The following letter is taken from the book, Letters of Note: New York.
Uhuru Houston was born in Brooklyn in 1969. He joined the Port Authority of New York and New Jersey Police Department in 1993, and three years later married Sonya, whom he had met when they were both students at Norfolk State University. In 1999, he was assigned to the World Trade Center. On the morning of 11 September 2001, Uhuru Houston was one of seventy-two officers to die when terrorists hijacked four planes and flew them into the Twin Towers in New York City, the Pentagon building in Virginia, and a field in Pennsylvania. He left behind Sonya and their two children, Hasani and Hannah. A decade after his death, Sonya wrote him the following letter.
Yet another gorgeous early fall day, with the temps in the high 70s to low 80s, warm, only a few fluffy cumulus clouds in the sky. The perfect day to be outside.
Ten years earlier, the weather was the same. The day our lives would change forever.
By now, we all know the events of that horrific day that would change America and my life forever. No need to go all the way back right now.
I want to fast-forward you to the page we are on now. The book that is still being written, the lives that are still being lived and the pain that still exists. This is just a reality check of a life that was changed in a blink of an eye. An angel that was taken too soon and his legacy that must continue on through his children.
People ask us, “How are you doing?” with that sad, head-tilted-to-the-side, and somber look of pain and anguish.
“We are good,” I respond, with the same tilt, and somber smile that holds a lot of pain.
“The kids are fine, getting big. Hasani is in his first year of high school now; Hannah is in the fifth grade and enjoys doing flips and is a social butterfly. And the baby, Haven, who is almost three years old. Wow, time sure does move quickly.”
They usually continue on and I go about my life. This new, rebuilt life minus you, my beloved husband.
You were a great man, with a contagious smile that lit up the room as soon as you walked in. Everyone loved you. You were a man who truly came into his own, a wonderful, creative, funny man who loved his family. You were a great provider and as sweet as sweet potato pie that you enjoyed eating at Thanksgiving. I can't sing the praises of you enough. Not enough words in the English dictionary to describe you and do you justice, so I will stop here.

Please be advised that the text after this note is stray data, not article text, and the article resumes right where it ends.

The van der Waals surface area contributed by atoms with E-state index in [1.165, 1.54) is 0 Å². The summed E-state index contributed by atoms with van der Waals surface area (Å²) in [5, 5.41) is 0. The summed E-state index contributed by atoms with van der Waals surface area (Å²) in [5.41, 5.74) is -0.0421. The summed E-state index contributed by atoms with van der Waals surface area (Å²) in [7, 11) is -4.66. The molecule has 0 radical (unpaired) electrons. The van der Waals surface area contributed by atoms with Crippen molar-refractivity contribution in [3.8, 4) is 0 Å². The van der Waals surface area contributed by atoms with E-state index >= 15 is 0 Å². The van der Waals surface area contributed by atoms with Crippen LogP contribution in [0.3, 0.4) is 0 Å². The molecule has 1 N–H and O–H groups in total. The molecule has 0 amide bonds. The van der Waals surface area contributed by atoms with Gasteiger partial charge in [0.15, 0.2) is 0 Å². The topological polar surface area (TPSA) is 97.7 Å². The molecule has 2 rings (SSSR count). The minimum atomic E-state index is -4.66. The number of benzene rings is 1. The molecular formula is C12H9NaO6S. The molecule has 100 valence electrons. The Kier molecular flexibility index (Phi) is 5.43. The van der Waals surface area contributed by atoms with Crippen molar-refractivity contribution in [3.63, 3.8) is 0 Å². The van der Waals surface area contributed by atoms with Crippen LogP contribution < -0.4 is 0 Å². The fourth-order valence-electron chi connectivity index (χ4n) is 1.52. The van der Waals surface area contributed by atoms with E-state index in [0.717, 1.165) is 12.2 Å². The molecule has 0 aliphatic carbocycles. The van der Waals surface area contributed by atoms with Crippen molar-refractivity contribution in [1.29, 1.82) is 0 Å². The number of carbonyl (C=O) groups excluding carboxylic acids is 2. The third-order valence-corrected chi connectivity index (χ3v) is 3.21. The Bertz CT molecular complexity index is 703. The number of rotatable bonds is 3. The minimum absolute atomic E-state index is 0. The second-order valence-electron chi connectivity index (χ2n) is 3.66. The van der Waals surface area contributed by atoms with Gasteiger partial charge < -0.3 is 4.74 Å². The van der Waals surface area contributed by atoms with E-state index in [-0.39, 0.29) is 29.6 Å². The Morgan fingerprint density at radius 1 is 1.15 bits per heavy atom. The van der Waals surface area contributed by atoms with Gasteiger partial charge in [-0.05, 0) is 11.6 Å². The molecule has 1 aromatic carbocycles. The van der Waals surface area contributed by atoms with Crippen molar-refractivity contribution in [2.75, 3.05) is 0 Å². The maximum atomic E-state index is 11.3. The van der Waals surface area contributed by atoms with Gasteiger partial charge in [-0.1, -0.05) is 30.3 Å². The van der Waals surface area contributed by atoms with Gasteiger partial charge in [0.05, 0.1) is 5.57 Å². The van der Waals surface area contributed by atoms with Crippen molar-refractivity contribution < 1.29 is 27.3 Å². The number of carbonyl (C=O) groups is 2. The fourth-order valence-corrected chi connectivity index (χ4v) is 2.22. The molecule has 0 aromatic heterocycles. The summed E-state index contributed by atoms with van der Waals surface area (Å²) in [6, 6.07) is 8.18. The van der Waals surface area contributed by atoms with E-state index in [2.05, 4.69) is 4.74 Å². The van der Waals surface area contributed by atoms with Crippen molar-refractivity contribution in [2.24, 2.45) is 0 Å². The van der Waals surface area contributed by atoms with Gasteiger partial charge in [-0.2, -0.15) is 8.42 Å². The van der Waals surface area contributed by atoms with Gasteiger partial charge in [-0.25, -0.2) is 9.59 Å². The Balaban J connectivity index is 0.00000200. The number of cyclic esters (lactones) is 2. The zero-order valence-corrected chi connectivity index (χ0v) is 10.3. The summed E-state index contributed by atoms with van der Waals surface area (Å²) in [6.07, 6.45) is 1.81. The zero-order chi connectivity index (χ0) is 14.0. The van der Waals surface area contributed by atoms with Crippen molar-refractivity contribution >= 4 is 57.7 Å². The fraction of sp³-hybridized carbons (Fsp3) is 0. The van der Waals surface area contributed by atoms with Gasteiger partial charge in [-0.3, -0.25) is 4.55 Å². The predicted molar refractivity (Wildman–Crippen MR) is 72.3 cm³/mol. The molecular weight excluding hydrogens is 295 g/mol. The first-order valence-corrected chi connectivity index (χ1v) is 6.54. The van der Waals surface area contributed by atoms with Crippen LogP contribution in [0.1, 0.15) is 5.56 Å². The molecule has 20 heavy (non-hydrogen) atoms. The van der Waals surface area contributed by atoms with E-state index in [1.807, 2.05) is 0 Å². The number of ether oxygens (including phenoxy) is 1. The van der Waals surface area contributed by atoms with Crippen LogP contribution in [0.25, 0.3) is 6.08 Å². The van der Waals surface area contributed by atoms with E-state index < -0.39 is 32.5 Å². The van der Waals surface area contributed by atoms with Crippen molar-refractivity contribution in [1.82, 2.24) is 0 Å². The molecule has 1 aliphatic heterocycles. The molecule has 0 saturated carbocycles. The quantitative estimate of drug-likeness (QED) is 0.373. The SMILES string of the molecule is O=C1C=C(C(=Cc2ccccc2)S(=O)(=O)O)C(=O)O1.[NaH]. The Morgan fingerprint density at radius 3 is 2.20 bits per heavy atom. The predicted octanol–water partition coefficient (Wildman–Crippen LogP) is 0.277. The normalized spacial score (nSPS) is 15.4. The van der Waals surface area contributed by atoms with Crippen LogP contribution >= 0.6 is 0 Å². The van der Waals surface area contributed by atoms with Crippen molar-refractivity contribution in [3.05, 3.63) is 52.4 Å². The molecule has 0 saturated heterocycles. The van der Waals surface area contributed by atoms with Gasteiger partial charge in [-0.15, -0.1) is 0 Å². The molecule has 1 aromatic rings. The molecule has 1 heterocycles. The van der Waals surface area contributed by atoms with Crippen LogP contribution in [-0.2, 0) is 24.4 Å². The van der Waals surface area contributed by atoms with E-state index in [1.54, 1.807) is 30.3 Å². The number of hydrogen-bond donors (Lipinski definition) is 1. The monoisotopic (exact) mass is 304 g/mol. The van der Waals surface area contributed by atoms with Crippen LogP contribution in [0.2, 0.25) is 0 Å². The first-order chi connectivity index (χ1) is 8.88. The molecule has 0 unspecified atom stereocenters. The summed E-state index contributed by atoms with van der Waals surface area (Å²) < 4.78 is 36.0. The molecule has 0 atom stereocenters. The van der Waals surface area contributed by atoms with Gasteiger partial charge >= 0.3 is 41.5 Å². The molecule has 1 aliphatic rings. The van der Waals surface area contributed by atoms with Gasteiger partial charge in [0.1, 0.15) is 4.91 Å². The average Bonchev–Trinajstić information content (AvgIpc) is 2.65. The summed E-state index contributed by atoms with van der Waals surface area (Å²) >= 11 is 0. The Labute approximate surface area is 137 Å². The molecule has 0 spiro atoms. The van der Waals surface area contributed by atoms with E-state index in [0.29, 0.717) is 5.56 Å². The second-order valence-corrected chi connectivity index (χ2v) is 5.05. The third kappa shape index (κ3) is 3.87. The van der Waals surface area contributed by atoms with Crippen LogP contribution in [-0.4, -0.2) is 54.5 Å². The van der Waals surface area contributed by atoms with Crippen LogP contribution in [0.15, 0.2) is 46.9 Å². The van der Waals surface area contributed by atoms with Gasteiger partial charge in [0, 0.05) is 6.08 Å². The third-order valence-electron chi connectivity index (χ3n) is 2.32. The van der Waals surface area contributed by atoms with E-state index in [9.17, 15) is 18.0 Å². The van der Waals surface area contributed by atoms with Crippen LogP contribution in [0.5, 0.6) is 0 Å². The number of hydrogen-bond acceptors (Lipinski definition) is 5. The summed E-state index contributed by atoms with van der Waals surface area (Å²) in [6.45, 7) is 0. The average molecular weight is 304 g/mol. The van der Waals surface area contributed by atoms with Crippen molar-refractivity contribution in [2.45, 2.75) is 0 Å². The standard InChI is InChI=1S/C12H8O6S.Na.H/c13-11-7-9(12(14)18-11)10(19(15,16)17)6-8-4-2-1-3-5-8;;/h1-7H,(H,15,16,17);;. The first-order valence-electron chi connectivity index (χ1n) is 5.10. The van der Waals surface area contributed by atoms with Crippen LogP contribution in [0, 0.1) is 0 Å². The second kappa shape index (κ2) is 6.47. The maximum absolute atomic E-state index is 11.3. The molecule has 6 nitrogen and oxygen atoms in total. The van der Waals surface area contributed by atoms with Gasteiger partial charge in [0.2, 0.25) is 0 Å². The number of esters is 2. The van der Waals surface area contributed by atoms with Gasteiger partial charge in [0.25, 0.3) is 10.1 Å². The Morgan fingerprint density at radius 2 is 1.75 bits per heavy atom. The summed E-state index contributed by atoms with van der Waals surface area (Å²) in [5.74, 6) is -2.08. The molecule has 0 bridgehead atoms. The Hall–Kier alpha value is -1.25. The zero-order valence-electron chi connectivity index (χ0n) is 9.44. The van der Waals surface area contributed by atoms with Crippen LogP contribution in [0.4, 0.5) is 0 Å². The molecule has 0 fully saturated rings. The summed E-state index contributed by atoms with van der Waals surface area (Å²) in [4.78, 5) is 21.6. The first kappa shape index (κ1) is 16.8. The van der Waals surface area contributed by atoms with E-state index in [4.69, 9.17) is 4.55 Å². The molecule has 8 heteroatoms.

So with three children now and living in New York City, there is always something going on. Needless to say, my life is always moving and shaking. The kids keep me extremely busy and their schedules are crazy. They have auditions, basketball, dance, tutoring, music class and education, which is still so high on our list of priorities. Studying and homework becomes a huge part of our day.
You never know where your help will come from. We take it as it comes. I've learned to not question things-why and where “help” comes from. Just take it. We have learned to be very independent and do things on our own, so to accept help can be difficult at times.
Mom is your biggest cheerleader. She always wears her PAPD T-shirts, and with the same tilted head and somber look explains to EVERYONE how she lost her son on 9/11. She tells her friends in Maryland, “You know, I gotta go to New York ‘cause of 9/11.”
She almost brags about it. Not in a gloating way but because she really misses you. I try not to let everyone know. She does the opposite. I believe this is her way of dealing with her grief as well. She is so strong.
The children keep me young, and they remind me every day of you. You live on through them. Hasani’s disposition and mannerisms are all you. Hannah looks like you but is very feminine and girly. They both are kind and compassionate children. I can’t wait to see who they become as they grow up. I know you are looking down on them and smiling. You would be so proud.
Love always and forever,